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Omega-6 Fatty AcidsFind Products

Also indexed as:Safflower Oil, Sunflower Oil, Arachidonic Acid
Omega-6 Fatty Acids: Main Image

Interactions with Supplements, Foods, & Other Compounds

Linoleic acid competes with alpha-linolenic acid, an omega-3 fatty acid, for enzymes that convert simple polyunsaturated fatty acids into more complex ones. Since complex omega-3 fatty acids such as EPA (eicosapentaenoic acid) and DHA (docosahexaenoic acid) are associated with heart disease prevention, reduced inflammation, and other health benefits, some authorities have argued that the high amounts of linoleic acid in the typical Western diet are detrimental to health because they can reduce the body’s production of EPA and DHA.6 While most controlled research suggests that dietary linoleic acid has some influence on the production of EPA in the body,7, 8, 9 conversion of alpha-linolenic acid into more complex omega-3 fatty acids is limited for other reasons,10, 11, 12 so that achieving adequate levels of EPA and DHA depends mostly on consuming oily fish and fish oils, which are good sources of these complex omega-3 fatty acids.13 Furthermore, higher dietary intake or high body levels of omega-6 fatty acids, most of which is linoleic acid, has been associated with reduced coronary heart disease risk in numerous preliminary studies, and with no effect on other diseases such as stroke or cancer.14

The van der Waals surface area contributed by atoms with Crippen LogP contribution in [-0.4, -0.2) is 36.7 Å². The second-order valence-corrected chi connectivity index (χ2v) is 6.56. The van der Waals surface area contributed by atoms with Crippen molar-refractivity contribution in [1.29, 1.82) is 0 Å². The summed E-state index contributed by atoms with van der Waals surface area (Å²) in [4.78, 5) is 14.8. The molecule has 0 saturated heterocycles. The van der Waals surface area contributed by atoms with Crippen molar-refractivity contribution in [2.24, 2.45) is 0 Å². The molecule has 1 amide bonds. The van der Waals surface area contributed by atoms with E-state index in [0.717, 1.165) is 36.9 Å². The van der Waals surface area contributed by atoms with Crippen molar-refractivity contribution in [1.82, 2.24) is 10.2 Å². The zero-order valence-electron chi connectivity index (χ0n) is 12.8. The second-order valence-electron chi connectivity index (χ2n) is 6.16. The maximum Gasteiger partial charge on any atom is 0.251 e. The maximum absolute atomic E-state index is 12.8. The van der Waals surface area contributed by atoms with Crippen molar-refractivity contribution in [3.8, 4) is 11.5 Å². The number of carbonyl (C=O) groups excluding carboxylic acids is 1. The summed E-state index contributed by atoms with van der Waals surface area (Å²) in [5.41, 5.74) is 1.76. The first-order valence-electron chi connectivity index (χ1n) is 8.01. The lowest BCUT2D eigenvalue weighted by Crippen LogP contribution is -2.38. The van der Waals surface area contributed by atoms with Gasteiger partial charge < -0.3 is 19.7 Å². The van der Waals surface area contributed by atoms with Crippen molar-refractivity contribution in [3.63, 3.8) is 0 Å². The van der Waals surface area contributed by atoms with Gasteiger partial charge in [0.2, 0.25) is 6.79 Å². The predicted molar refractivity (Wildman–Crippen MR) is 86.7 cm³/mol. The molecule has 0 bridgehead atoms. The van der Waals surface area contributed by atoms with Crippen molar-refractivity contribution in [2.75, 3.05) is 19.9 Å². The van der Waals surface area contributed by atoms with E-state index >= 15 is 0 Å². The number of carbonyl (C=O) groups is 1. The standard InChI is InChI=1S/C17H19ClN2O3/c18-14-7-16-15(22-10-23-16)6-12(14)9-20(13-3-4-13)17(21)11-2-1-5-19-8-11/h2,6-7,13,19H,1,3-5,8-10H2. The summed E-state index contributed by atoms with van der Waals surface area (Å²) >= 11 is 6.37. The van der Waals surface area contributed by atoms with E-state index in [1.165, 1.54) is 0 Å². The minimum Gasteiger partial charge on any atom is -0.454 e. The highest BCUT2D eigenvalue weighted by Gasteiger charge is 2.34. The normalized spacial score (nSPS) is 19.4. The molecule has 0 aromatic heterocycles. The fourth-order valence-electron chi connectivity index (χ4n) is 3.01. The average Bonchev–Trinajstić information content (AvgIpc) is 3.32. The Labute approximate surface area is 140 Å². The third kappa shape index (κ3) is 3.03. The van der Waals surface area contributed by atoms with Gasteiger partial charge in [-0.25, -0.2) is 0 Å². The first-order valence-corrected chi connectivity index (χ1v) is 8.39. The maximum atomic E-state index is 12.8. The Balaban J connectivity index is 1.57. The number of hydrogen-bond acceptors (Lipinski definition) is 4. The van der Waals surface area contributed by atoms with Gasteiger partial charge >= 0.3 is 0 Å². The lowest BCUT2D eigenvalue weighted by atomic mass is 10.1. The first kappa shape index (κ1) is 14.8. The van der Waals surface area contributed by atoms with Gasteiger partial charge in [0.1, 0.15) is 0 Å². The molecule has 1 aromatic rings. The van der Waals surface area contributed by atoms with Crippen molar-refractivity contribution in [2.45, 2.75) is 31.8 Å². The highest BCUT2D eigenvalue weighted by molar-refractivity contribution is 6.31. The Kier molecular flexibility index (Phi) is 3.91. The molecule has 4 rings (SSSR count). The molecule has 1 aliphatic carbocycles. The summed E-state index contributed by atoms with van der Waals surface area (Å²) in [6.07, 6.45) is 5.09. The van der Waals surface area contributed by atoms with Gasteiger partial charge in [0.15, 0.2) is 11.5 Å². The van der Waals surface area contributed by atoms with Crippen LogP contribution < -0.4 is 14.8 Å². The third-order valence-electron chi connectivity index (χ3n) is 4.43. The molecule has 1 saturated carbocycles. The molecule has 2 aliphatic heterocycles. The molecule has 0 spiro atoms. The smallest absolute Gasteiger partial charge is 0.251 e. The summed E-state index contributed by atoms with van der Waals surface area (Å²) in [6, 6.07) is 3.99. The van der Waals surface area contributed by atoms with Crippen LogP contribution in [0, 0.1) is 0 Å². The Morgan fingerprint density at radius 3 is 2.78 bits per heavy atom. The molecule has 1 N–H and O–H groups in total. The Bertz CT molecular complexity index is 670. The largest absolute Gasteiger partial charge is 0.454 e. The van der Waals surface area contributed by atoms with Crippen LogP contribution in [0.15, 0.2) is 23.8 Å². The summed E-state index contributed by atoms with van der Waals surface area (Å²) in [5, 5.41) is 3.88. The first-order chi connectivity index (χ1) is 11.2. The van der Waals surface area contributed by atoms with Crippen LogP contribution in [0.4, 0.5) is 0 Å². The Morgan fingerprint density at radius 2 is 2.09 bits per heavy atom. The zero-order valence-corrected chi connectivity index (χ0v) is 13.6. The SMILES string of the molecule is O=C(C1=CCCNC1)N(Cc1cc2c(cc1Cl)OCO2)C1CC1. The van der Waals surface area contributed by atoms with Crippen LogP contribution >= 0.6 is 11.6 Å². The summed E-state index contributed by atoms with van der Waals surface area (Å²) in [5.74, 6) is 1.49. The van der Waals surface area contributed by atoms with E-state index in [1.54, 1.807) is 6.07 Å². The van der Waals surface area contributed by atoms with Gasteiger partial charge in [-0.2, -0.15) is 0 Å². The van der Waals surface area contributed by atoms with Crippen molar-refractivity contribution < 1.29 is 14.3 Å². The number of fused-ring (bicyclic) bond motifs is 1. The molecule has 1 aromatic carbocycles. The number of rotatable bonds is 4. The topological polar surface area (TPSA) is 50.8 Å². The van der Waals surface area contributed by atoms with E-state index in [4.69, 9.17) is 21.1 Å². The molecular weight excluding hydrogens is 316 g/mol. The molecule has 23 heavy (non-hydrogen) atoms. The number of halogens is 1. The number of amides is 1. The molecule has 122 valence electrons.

A diet high in polyunsaturated fats such as the omega-6 fatty acids increases vitamin E requirements. Based on available evidence, at least 0.6 mg (0.9 IU) of vitamin E is needed for every gram of polyunsaturated fat consumed.15

Interactions with Medicines

Certain medicines interact with this supplement.

Types of interactions:beneficial= Beneficialadverse= Adversecheck= Check
dnicon_BeneficialReplenish Depleted Nutrients


dnicon_BeneficialReduce Side Effects


dnicon_BeneficialSupport Medicine
dnicon_AvoidReduces Effectiveness


dnicon_AvoidPotential Negative Interaction


dnicon_CheckExplanation Required


The Drug-Nutrient Interactions table may not include every possible interaction. Taking medicines with meals, on an empty stomach, or with alcohol may influence their effects. For details, click a medicine and click through to "More about" or refer to the manufacturers’ package information as these are not covered in this table. If you take medications, always discuss the potential risks and benefits of adding a supplement with your doctor or pharmacist.

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The information presented by TraceGains is for informational purposes only. It is based on scientific studies (human, animal, or in vitro), clinical experience, or traditional usage as cited in each article. The results reported may not necessarily occur in all individuals. Self-treatment is not recommended for life-threatening conditions that require medical treatment under a doctor's care. For many of the conditions discussed, treatment with prescription or over the counter medication is also available. Consult your doctor, practitioner, and/or pharmacist for any health problem and before using any supplements or before making any changes in prescribed medications. Information expires December 2024.